The European Union (EU) is facing internal division again — this time as a result of Germany’s bailout of its energy sector, which is worth 200 billion euros.
Spain and Belgium are the latest countries to criticise Germany’s bailout.
Berlin’s plan is similar to a proposal that the UK government is aiming to implement. The goal is to shield homes and businesses from surging gas prices.
Shielding them completely will not be possible so the attempt is to protect the consumers and businesses partially. Countries in the UK are concerned that Germany’s move will distort energy markets in Europe.
Belgium Prime Minister Alexander De Croo warned that, "imbalances in 'fiscal spending' between member states are 'dangerous'.”
He added that it risks "degrading the European single market, because everyone is just doing their own thing", according to the Financial Times.
In a separate interview Spain’s Prime Minister Pedro Sanchez said the single market must not be allowed to “break apart”.
Hungarian Prime Minister Viktor Orban went to the extent of terming Berlin’s scheme “cannibalism”, and Italy’s outgoing Prime Minister Mario Draghi said that Germany’s energy bailout risked dividing the bloc “according to the space in national budgets”.
Germany’s Deputy Chancellor has responded to the criticism by saying that the bailout is necessary as Germany is Europe’s biggest economy and if Germany suffers, all of Europe will suffer.
“If Germany were to experience a really deep recession, it would drag the whole of Europe down with it. We’re not being selfish — we’re trying to stabilise an economy at the heart of Europe,” he said to the Financial Times.
Critics of Germany’s bailout believe that Berlin did not coordinate its response to the energy crisis with its European partners properly.
Germany's response to the energy crisis has provided relief to German consumers who are suffering from a spike in energy prices and an inflationary economy.
Two EU commissioners, Thierry Breton and Paolo Gentiloni, believe that Germany’s bailout might fragment the internal market and set up a race to the bottom in which each EU member state will be competing with the other in providing subsidies.
This, they argue, questions “the principles of solidarity and unity that underpin our European project,” as per a piece they wrote for the Irish Times.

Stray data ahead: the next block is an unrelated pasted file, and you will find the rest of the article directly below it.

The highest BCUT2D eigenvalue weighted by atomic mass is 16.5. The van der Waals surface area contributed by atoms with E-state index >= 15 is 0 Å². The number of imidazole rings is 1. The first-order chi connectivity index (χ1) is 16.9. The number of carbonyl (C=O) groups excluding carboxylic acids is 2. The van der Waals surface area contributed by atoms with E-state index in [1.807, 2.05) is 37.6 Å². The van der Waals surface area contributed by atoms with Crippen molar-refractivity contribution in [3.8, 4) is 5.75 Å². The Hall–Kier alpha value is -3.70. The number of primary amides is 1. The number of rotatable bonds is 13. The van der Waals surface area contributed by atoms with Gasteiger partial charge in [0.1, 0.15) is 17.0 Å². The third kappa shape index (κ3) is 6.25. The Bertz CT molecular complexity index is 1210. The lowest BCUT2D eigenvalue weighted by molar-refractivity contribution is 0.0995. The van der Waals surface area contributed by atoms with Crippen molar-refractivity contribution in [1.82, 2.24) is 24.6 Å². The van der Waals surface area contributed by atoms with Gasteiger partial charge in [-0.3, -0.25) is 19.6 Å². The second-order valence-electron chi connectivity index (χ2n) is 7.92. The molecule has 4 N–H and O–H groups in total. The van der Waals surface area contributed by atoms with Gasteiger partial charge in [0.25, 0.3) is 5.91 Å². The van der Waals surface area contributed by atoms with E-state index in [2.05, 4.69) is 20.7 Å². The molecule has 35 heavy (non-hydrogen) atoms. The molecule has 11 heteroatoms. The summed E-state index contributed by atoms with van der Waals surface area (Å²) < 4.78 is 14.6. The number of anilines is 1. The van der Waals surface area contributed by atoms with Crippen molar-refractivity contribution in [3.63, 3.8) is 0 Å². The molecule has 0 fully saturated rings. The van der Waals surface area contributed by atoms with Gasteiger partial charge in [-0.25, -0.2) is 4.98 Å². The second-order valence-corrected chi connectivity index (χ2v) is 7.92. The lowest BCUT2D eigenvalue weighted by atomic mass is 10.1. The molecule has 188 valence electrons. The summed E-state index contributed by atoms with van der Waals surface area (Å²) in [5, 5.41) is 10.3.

Many European nations are questioning if the principle of solidarity between EU member states is even a reality or just a figment of imagination. These EU nations have not forgotten Germany banning exports of medical protection gear during the Covid-19 pandemic.
German Chancellor Olaf Scholz has argued that the criticism is unjustified. “France does it on a large scale, largely by subsidising state-owned companies. The German programme fits in with all of that quite well.”
There is a risk that other EU member states adopt similar measures and ask the European Central Bank to accommodate their borrowing.
The criticism against Germany is particularly sharp because it has often portrayed itself as the responsible state in the EU and quite frequently criticised other EU nations for borrowing too much.
Diplomats of several EU member nations believe that Berlin’s use of its fiscal firepower whilst other EU nations struggle, clashes with efforts of forging a more unified EU response against Russia.
A top advisor to Italy’s Giorgia Meloni, who is all set to be the prime minister, gave an insight into how Italy’s new prime minister views Berlin’s energy bailout.
“It is an act, precise, deliberate, not agreed, not shared, which undermines the reasons for the union”.
This is the latest example of the fact that nations remain the primary actors in the world and that the EU project is little more than a protectionist cabal aimed at resisting America’s economic dominance.
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